Differences between near bottom biomass spatial structure observed in the Irish Sea, the North Sea and the Barents Sea in recent years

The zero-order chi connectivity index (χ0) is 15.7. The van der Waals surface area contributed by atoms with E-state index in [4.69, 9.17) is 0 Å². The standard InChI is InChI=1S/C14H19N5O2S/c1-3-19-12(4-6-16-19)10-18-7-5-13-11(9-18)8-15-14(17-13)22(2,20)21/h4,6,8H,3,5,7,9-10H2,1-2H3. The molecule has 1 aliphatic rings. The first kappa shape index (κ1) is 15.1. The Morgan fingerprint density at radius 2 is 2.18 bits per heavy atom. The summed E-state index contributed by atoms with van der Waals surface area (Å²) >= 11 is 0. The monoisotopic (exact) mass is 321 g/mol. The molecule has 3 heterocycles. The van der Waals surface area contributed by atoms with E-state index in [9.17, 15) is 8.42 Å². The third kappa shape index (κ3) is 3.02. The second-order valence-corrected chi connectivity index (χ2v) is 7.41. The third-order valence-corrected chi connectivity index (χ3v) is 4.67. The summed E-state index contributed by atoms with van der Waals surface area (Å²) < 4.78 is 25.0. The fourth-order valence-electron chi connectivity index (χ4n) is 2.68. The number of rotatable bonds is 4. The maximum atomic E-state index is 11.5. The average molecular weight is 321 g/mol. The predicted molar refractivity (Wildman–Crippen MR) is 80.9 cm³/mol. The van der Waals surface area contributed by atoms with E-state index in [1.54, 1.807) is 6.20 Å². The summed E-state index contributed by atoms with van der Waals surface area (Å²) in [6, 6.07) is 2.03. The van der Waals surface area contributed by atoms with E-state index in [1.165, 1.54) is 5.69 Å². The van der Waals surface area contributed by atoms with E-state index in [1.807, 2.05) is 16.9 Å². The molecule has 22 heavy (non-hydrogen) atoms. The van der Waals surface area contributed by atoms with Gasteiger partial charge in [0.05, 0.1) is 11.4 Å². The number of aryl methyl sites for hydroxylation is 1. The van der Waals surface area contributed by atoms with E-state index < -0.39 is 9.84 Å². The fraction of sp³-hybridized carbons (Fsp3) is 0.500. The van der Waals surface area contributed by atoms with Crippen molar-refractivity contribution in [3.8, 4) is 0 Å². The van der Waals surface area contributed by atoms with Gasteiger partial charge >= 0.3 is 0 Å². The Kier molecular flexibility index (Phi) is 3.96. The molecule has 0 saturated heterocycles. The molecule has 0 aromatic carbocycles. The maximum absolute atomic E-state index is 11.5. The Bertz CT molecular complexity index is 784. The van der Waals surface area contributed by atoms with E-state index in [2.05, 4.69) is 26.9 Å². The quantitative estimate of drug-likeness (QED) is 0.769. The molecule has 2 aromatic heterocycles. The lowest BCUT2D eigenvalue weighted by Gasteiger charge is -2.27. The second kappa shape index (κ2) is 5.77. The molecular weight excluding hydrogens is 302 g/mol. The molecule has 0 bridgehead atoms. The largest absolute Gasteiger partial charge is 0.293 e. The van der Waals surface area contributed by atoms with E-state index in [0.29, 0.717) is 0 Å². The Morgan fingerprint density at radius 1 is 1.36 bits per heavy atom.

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Based on acoustic data and trawl catches collected during bottom trawl surveys, we compare the spatial structure of the biomass available in the first meters above the bottom in three different regions, the Barents Sea (1997-2002), the North Sea (1999-2003) and the Irish Sea (1997-2002). The objective was to compare areas with different levels of resource. Conclusions are conditioned to the number of samples available in each respective study area (large for Barents Sea, medium for the North Sea and small for the Irish Sea). This analysis combines acoustic and trawl data. The acoustic data were used to improve the knowledge of catch data spatial structure. Most of the time, hauls are too far to be correlated. Acoustic data could allow to take account spatial structures with shorter range since they are collected along the vessel track. The acoustic information can improve the accuracy in the catch spatial structures analysis. Two groups of species are distinguished: pelagic fish and demersal fish. Spatial structures are observed in the Barents Sea made of small scale heterogeneities and large scale structures of 300 nautical miles. Such a structure is consistent through time (i.e. from 1997 to 2002). Spatial patchiness is extremely important in the North Sea causing the classical geostatistical tools to be useless. Apart from the ecological interpretation of the density-dependency of spatial structures, we describe some possible ways to handle patchy distributions.
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